Early on 17 January 1991, Operation desert shield came to an end when the air campaign of Operation desert storm began. Task Force normandy, consisting of nine AH-64 Apache helicopters from the U.S. Army's 101st Aviation Regiment, 101st ABN DVN (Air Assault), accompanied by four Air Force MH-53 Pave Low special operations helicopters, flying fast and low, opened fire at 0236 - Baghdad time - on 17 January.
In 100 hours, U.S. and allied ground forces in Iraq and Kuwait decisively defeated a battle-hardened and dangerous enemy. During air and ground operations, U.S. and allied forces destroyed over 3,000 tanks, 1,400 armored personnel carriers, and 2,200 artillery pieces along with countless other vehicles. This was achieved at a cost to the United States of 96 soldiers killed in action, 2 died of wounds, and 105 non-hostile deaths.
It was during the 1980s that the American government moved to create a separate Special Operations Command, and that decision has served us very well in the war on terror. When this conflict began nearly four years ago, President Bush told Congress and the country that, we should not expect one battle, but a lengthy campaign, unlike any other we have ever seen. It may, he said, "include dramatic strikes, visible on television, and covert operations, secret even when successful." Special ops have been vital to answering some of the fundamental challenges of this war -- fighting the enemy on its own turf; supplying a model for transformation, not only for our military, but also for coalition partners. In addition, special ops are showing the global perspective and the vigilance that will lead us to victory for the cause of freedom.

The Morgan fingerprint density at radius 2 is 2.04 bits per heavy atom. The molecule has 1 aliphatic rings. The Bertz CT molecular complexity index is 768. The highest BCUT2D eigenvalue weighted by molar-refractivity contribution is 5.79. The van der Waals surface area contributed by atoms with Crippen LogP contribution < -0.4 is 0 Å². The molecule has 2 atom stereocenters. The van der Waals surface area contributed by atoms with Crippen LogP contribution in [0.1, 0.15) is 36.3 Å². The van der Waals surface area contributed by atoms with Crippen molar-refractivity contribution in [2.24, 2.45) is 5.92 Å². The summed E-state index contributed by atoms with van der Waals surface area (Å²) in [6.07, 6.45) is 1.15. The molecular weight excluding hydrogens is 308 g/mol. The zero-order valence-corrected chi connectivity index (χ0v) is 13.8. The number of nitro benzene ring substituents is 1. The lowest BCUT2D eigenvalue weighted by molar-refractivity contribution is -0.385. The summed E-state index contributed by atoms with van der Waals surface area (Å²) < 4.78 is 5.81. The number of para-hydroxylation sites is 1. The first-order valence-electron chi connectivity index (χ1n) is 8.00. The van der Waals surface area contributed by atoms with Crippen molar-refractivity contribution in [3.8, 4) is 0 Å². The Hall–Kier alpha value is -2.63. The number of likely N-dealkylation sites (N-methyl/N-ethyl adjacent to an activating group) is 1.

In Operation Enduring Freedom, the first boots on the ground were special operations forces. As that campaign got underway in late 2001, we heard warnings that the obstacles would be extreme -- and indeed they were. Afghanistan, after all, is a landlocked country with a forbidding, mountainous terrain, and winter was setting in. The enemy force was widely scattered -- but well armed, protected in deep caves, and skilled in guerilla tactics. Added to that was the sheer mileage between our forces and out objective. Into that environment we sent the special operations, and in short order they figured out how to do it all.
Operating by their wits, their intelligence, and their cultural knowledge, they went to the far corners of Afghanistan, built relationships with anti-Taliban forces, engaged enemy holdouts, and designated high-value targets for the bombing campaign. They also linked the technology of the 21st century with the transportation modes of the ancient world -- riding horseback on wooden saddles, painting targets with lasers, and calling in precision air strikes from hundreds of miles away. In the space of about seven weeks, despite all the obstacles we understood going in, the regime was destroyed and the Afghan people were set free.
At this forum you've also discussed some of the ways terrorists and weapons or drug traffickers try to exploit the seams between governments, and how we can close up those seams through better communication and joint operations. This is going to be a critical challenge going forward, as we move against shadowy enemies in many countries and a variety of environments, from urban areas to jungle to desert. 2b1af7f3a8